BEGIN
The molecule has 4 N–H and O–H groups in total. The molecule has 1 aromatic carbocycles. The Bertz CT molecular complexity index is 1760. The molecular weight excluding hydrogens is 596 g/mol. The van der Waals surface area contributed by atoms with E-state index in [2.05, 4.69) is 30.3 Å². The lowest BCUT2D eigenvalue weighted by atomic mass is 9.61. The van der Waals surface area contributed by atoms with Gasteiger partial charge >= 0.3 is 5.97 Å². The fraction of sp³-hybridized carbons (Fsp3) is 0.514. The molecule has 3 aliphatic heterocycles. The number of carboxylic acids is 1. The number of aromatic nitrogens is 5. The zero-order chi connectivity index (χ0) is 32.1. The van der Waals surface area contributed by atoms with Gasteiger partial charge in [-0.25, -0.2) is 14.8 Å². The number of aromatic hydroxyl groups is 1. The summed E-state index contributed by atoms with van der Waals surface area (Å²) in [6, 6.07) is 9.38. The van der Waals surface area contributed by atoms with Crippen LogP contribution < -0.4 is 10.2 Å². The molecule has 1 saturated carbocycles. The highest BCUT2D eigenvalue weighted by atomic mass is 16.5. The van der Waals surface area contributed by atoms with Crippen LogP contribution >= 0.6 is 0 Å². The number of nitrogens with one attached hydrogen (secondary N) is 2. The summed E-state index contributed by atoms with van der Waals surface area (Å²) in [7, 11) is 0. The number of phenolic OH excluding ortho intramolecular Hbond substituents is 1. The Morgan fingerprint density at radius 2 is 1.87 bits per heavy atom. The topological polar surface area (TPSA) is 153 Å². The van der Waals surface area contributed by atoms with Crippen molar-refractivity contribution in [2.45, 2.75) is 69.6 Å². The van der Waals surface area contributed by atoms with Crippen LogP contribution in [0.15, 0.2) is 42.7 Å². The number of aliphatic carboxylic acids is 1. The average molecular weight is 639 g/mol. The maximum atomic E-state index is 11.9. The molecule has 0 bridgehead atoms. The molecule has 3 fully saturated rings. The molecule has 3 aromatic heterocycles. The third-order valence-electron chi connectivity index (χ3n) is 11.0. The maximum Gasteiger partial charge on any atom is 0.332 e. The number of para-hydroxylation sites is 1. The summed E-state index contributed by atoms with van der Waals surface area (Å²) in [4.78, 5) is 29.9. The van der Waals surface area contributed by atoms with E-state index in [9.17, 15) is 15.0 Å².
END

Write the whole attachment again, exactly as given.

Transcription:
The molecule has 4 N–H and O–H groups in total. The molecule has 1 aromatic carbocycles. The Bertz CT molecular complexity index is 1760. The molecular weight excluding hydrogens is 596 g/mol. The van der Waals surface area contributed by atoms with E-state index in [2.05, 4.69) is 30.3 Å². The lowest BCUT2D eigenvalue weighted by atomic mass is 9.61. The van der Waals surface area contributed by atoms with Gasteiger partial charge >= 0.3 is 5.97 Å². The fraction of sp³-hybridized carbons (Fsp3) is 0.514. The molecule has 3 aliphatic heterocycles. The number of carboxylic acids is 1. The number of aromatic nitrogens is 5. The zero-order chi connectivity index (χ0) is 32.1. The van der Waals surface area contributed by atoms with Gasteiger partial charge in [-0.25, -0.2) is 14.8 Å². The number of aromatic hydroxyl groups is 1. The summed E-state index contributed by atoms with van der Waals surface area (Å²) in [6, 6.07) is 9.38. The van der Waals surface area contributed by atoms with Crippen LogP contribution < -0.4 is 10.2 Å². The molecule has 1 saturated carbocycles. The highest BCUT2D eigenvalue weighted by atomic mass is 16.5. The van der Waals surface area contributed by atoms with Crippen LogP contribution >= 0.6 is 0 Å². The number of nitrogens with one attached hydrogen (secondary N) is 2. The summed E-state index contributed by atoms with van der Waals surface area (Å²) in [7, 11) is 0. The number of phenolic OH excluding ortho intramolecular Hbond substituents is 1. The Morgan fingerprint density at radius 2 is 1.87 bits per heavy atom. The topological polar surface area (TPSA) is 153 Å². The van der Waals surface area contributed by atoms with Crippen molar-refractivity contribution in [2.45, 2.75) is 69.6 Å². The van der Waals surface area contributed by atoms with Crippen LogP contribution in [0.15, 0.2) is 42.7 Å². The number of aliphatic carboxylic acids is 1. The average molecular weight is 639 g/mol. The maximum atomic E-state index is 11.9. The molecule has 0 bridgehead atoms. The molecule has 3 fully saturated rings. The molecule has 3 aromatic heterocycles. The third-order valence-electron chi connectivity index (χ3n) is 11.0. The maximum Gasteiger partial charge on any atom is 0.332 e. The number of para-hydroxylation sites is 1. The summed E-state index contributed by atoms with van der Waals surface area (Å²) in [4.78, 5) is 29.9. The van der Waals surface area contributed by atoms with E-state index in [9.17, 15) is 15.0 Å².